Teeing Area: Similar to tee box.  Sometimes they are natural and less defined but are marked clearly enough to serve the same function as a tee box.

Throw: Another name for a stroke or shot in disc golf.

Thumber: An overhand shot that utilizes the thumb on the inside rim of the disc.  When thrown Right-Hand Backhand, the disc will turn over and move left then fall and finish to the right.

Tomahawk: An overhand shot that is gripped similar to a forearm or sidearm grip but is thrown over the top like a baseball or football throw. When thrown Right-Hand Backhand, the disc will turn over and move right then fall and finish to the left

Tournament: A disc golf competition.  It can be large or small, and depending on PDGA sanctions, the rules can vary tournament to tournament.  Run by the tournament director, the purpose of the tournament can be for various reasons such as fun, profit, fundraiser, charity, club competition, etc.

Tournament Director: Also known as the "TD", the director runs the event and is the final authority when rule discrepancies and/or violations occur during play.

Turbo Putt (also called a push putt): An overhand putting style typically used as a get-out-of-trouble shot but used by some as their main putting style.  The turbo putt will fade to the right for Right-hand players.  Turbo putts come in handy if your disc lands behind a bush and there isn't a good flight path to the basket except over the top.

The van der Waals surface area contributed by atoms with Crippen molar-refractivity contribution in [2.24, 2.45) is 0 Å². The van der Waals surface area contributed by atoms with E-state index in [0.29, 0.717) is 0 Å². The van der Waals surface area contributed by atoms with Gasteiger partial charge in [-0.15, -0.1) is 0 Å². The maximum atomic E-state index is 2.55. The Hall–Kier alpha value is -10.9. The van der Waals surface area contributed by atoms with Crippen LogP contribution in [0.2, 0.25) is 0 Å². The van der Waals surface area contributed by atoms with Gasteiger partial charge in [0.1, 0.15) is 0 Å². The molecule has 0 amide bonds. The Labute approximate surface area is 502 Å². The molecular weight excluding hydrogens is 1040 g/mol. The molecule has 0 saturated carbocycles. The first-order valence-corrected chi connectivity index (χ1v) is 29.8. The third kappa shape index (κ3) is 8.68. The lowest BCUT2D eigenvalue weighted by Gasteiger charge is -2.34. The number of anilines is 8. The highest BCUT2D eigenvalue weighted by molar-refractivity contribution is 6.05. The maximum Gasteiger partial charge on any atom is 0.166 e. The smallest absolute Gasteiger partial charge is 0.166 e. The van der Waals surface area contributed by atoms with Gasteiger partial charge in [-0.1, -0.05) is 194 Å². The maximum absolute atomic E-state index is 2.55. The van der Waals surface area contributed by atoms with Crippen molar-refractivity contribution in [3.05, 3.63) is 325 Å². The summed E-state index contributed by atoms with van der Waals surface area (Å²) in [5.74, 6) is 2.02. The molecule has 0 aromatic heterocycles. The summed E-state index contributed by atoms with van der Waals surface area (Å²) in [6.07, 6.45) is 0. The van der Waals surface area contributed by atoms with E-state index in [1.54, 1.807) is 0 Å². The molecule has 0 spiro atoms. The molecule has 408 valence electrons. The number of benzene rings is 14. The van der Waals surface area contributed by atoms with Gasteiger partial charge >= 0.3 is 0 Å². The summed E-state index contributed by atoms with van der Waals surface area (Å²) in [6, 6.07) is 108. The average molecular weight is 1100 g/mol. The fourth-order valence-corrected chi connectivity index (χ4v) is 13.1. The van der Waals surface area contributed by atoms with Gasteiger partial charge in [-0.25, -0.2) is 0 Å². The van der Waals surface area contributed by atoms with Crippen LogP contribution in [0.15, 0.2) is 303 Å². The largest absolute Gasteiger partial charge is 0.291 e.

Turnover: A disc that turns to the right (for RHBH players) is considered to have turned over.  Understable and stable discs turnover easier than overstable discs.  Headwinds make discs turnover quicker as well.

Turnover shot: A shot intentionally thrown to have the disc flip and turn to the right rather than hook left (right-hand backhand)



Understable: A flight characteristic of a disc.  The disc (for RHBH) naturally wants to turn right at high speeds and will eventually try to slowly fade left during the end of the flight as it slows down.  More specifically the understable quality is most easily observed by the degree to which a disc displays high speed turn.  Even at high speeds, an overstable disc won't turnover to the right; an understable disc will almost always turn right during the high speed portion of its flight.  Understable discs are recommended for beginners.  For advanced players understable discs are great choices for hyzer flips, turnover shots, and rollers.